Film Review – Rashomon


It’s weird watching Rashomon after seeing multiple films and episodes of TV shows that used the central narrative device of Rashomon after the film came out. On the one hand, it’s a film that did a lot of this stuff first, but on the other hand, it is still, in a way, somewhat old hat.

Probably what makes Rashomon work as well as it does is how the lies in the story are presented. We have the initial witness testimony, showing the discovery of the body.

Next, we have the testimony of the killer, which is clearly self-serving, as while he still admits to committing the rape and murder, he confesses to these things in a manner that makes himself look good – the woman he rapes falls in love with him because he’s so good at the sex, he’s a better swordsman (and generally more clever) than the samurai. He’s only bested because after his self-described daring deeds, he gets the shits. It’s testimony full of self-describing braggadocio, that immediately makes it questionable because we, as the audience, know better than trust this level of self-aggrandizement.

We then get the testimony of the samurai’s wife, and the victim of the rape. While having the victim of the rape be a liar is more than a little problematic, considering how even to this day women who are raped are treated by society – the falsehoods in her testimony are almost more telling about the society of feudal Japan than they are about the character. Her lies put her conduct into the proper roles expected of a woman in feudal Japan who has been raped – because she has been raped, she must kill herself or leave her clan. The closest we get to her breaking from those roles in any way is her demand that the rapist and her husband fight to the death, as aside from her, only two people know of this event, so if one of them (ideally the rapist) dies, then the secret is safe. When her husband dies, she describes herself as attempting to commit suicide, and not succeeding (as opposed to failing to go through with it) – thus making her still a proper samurai’s wife.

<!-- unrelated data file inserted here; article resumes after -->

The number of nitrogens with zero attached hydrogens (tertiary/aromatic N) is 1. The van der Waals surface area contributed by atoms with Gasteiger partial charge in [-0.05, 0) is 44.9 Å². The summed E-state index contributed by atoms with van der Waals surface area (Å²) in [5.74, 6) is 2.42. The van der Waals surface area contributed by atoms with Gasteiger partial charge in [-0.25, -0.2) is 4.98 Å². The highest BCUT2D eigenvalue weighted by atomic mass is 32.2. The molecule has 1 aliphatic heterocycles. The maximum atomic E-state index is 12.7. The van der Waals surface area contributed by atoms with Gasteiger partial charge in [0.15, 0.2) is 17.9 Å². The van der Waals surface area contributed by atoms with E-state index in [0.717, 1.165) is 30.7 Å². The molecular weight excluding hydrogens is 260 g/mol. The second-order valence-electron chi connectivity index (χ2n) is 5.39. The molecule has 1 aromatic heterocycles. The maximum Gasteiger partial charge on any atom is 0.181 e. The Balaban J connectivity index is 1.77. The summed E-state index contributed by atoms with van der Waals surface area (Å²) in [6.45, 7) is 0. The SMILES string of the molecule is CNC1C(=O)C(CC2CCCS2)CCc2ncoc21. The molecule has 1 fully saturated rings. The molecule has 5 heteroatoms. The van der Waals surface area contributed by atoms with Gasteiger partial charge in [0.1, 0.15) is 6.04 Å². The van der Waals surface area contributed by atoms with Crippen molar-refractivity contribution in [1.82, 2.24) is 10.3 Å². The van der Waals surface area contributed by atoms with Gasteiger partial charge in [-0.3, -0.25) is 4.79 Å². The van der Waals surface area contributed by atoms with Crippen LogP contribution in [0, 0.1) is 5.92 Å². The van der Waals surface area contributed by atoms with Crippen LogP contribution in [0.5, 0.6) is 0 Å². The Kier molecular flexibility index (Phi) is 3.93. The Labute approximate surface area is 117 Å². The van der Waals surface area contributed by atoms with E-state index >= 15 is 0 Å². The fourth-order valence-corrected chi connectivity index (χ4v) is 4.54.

Then we go into the realm of the supernatural, with the testimony of the samurai’s ghost, by proxy of the Medium. The differences from the truth here could be described as much as the loss of information in translation (or self-deception) as opposed to a deliberate falsehood, as from my encounters with Japanese horror fiction, a ghosts’ perception of reality and the events of their death can be much more dramatically colored by their emotional state at the time of their death. In the samurai’s case, this was a deliberate betrayal by the spouse, leading to the samurai committing suicide in their sorrow and shame, instead of a duel.

Finally, we have the truth, once again given by the woodcutter, who actually witnessed the whole thing. Without getting into the truth of the situation, because I’d like to give you some reason to see the film – the reveal of the woodcutter’s falsehood in conjunction with the framing story, really works well with the theme – which I’d describe as being less based around reality being subjective, but more how societal place and social roles colors how the truth is presented.

In the courthouse, in front of his social betters, the woodcutter lies to preserve the status of the bandit who can terrorize him, the honor of the samurai class he must be deferential to (and who can also kill him), the woman who has been wronged (and he pities), and the judicial system which is prejudiced on behalf of the samurai class. However, in the shelter of the Rashomon gate, in front of the peasant who is his equal, and the priest who is a voice of theoretically neutral moral authority, the woodcutter feels comfortable enough telling the truth of the matter.

There’s also the character of the peasant who is worth mentioning. The peasant begins doubting and apathetic – a figure only seeking entertainment during the rainstorm that brings about this framing story. As the film goes on, the figure becomes more menacing, crass, nihilistic, and self-serving. By the end of the story, the peasant has become an antagonistic figure himself, representing and speaking on behalf of humanity’s baser instincts, our lizard-brain that makes us do anything to survive, no matter how base. The priest argues more on behalf of our better angels – that in our darkest hours, we can still be good people, and that the idea of being “good” is something worth protecting. Thus, the woodcutter becomes something of a surrogate for Kurosawa (as Kurosawa tends to put surrogates for himself in the film) – comprehending and recognizing humanity’s baser elements, but hoping that mankind can eventually do better, and be better, even if he recognizes that hope as being naive. The woodcutter as surrogate also is rather fitting, as for much of the film he’s the storyteller.

I’d put off watching this film for a very long time. I don’t know ifnow was the perfect time for me to watch and grok this film, but I’m glad I watched it, and I think whether you’re a fan of Kurosawa or not, or a fan of jidaigeki films or not, Rashomon is definitely a film worth watching.

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